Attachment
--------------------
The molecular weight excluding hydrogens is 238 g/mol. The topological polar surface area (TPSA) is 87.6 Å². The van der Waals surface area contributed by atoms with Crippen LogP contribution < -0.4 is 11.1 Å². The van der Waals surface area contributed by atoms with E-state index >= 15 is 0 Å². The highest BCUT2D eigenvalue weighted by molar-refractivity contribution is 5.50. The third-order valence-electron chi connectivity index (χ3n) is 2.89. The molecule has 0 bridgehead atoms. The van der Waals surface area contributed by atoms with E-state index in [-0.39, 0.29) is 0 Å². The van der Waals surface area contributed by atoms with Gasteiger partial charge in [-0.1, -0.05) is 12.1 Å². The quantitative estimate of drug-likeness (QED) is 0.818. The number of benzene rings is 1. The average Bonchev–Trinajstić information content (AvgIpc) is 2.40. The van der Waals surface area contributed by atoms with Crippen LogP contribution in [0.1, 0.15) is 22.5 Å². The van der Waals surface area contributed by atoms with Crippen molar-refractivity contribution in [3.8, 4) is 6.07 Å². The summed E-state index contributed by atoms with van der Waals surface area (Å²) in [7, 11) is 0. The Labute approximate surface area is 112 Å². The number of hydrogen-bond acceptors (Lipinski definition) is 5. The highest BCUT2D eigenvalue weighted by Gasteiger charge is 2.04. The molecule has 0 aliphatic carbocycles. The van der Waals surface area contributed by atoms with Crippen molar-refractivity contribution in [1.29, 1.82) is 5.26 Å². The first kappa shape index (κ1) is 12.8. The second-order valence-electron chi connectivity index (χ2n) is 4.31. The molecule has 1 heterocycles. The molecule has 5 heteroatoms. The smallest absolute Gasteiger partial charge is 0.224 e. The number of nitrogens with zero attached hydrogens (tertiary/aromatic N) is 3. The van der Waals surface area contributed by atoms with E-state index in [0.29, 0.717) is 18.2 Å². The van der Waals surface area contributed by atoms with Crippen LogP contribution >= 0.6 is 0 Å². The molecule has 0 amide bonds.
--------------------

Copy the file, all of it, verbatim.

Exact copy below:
The molecular weight excluding hydrogens is 238 g/mol. The topological polar surface area (TPSA) is 87.6 Å². The van der Waals surface area contributed by atoms with Crippen LogP contribution < -0.4 is 11.1 Å². The van der Waals surface area contributed by atoms with E-state index >= 15 is 0 Å². The highest BCUT2D eigenvalue weighted by molar-refractivity contribution is 5.50. The third-order valence-electron chi connectivity index (χ3n) is 2.89. The molecule has 0 bridgehead atoms. The van der Waals surface area contributed by atoms with E-state index in [-0.39, 0.29) is 0 Å². The van der Waals surface area contributed by atoms with Gasteiger partial charge in [-0.1, -0.05) is 12.1 Å². The quantitative estimate of drug-likeness (QED) is 0.818. The number of benzene rings is 1. The average Bonchev–Trinajstić information content (AvgIpc) is 2.40. The van der Waals surface area contributed by atoms with Crippen LogP contribution in [0.1, 0.15) is 22.5 Å². The van der Waals surface area contributed by atoms with Crippen molar-refractivity contribution in [3.8, 4) is 6.07 Å². The summed E-state index contributed by atoms with van der Waals surface area (Å²) in [7, 11) is 0. The Labute approximate surface area is 112 Å². The number of hydrogen-bond acceptors (Lipinski definition) is 5. The highest BCUT2D eigenvalue weighted by Gasteiger charge is 2.04. The molecule has 0 aliphatic carbocycles. The van der Waals surface area contributed by atoms with Crippen molar-refractivity contribution in [1.29, 1.82) is 5.26 Å². The first kappa shape index (κ1) is 12.8. The second-order valence-electron chi connectivity index (χ2n) is 4.31. The molecule has 1 heterocycles. The molecule has 5 heteroatoms. The smallest absolute Gasteiger partial charge is 0.224 e. The number of nitrogens with zero attached hydrogens (tertiary/aromatic N) is 3. The van der Waals surface area contributed by atoms with E-state index in [0.29, 0.717) is 18.2 Å². The van der Waals surface area contributed by atoms with Crippen LogP contribution >= 0.6 is 0 Å². The molecule has 0 amide bonds.